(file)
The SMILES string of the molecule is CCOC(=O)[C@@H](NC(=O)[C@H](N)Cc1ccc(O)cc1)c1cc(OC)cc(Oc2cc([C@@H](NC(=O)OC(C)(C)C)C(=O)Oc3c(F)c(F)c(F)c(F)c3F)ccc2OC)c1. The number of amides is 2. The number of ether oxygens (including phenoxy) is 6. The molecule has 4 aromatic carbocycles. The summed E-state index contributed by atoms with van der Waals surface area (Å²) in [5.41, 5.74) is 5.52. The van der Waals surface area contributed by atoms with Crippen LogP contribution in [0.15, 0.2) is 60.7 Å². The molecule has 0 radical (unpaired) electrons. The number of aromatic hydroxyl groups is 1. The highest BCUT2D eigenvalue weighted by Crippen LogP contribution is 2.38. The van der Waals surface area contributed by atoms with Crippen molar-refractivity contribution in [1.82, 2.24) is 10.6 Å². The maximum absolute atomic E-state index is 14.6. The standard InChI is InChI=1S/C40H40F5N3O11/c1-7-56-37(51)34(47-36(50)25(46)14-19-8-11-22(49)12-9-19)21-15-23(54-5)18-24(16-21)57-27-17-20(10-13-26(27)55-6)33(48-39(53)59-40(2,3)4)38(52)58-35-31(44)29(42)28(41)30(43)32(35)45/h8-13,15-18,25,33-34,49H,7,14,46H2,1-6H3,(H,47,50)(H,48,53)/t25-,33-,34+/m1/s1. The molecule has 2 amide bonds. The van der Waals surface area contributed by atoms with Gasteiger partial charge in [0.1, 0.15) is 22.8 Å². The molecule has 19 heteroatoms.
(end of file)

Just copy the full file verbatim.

The SMILES string of the molecule is CCOC(=O)[C@@H](NC(=O)[C@H](N)Cc1ccc(O)cc1)c1cc(OC)cc(Oc2cc([C@@H](NC(=O)OC(C)(C)C)C(=O)Oc3c(F)c(F)c(F)c(F)c3F)ccc2OC)c1. The number of amides is 2. The number of ether oxygens (including phenoxy) is 6. The molecule has 4 aromatic carbocycles. The summed E-state index contributed by atoms with van der Waals surface area (Å²) in [5.41, 5.74) is 5.52. The van der Waals surface area contributed by atoms with Crippen LogP contribution in [0.15, 0.2) is 60.7 Å². The molecule has 0 radical (unpaired) electrons. The number of aromatic hydroxyl groups is 1. The highest BCUT2D eigenvalue weighted by Crippen LogP contribution is 2.38. The van der Waals surface area contributed by atoms with Crippen molar-refractivity contribution in [1.82, 2.24) is 10.6 Å². The maximum absolute atomic E-state index is 14.6. The standard InChI is InChI=1S/C40H40F5N3O11/c1-7-56-37(51)34(47-36(50)25(46)14-19-8-11-22(49)12-9-19)21-15-23(54-5)18-24(16-21)57-27-17-20(10-13-26(27)55-6)33(48-39(53)59-40(2,3)4)38(52)58-35-31(44)29(42)28(41)30(43)32(35)45/h8-13,15-18,25,33-34,49H,7,14,46H2,1-6H3,(H,47,50)(H,48,53)/t25-,33-,34+/m1/s1. The molecule has 2 amide bonds. The van der Waals surface area contributed by atoms with Gasteiger partial charge in [0.1, 0.15) is 22.8 Å². The molecule has 19 heteroatoms.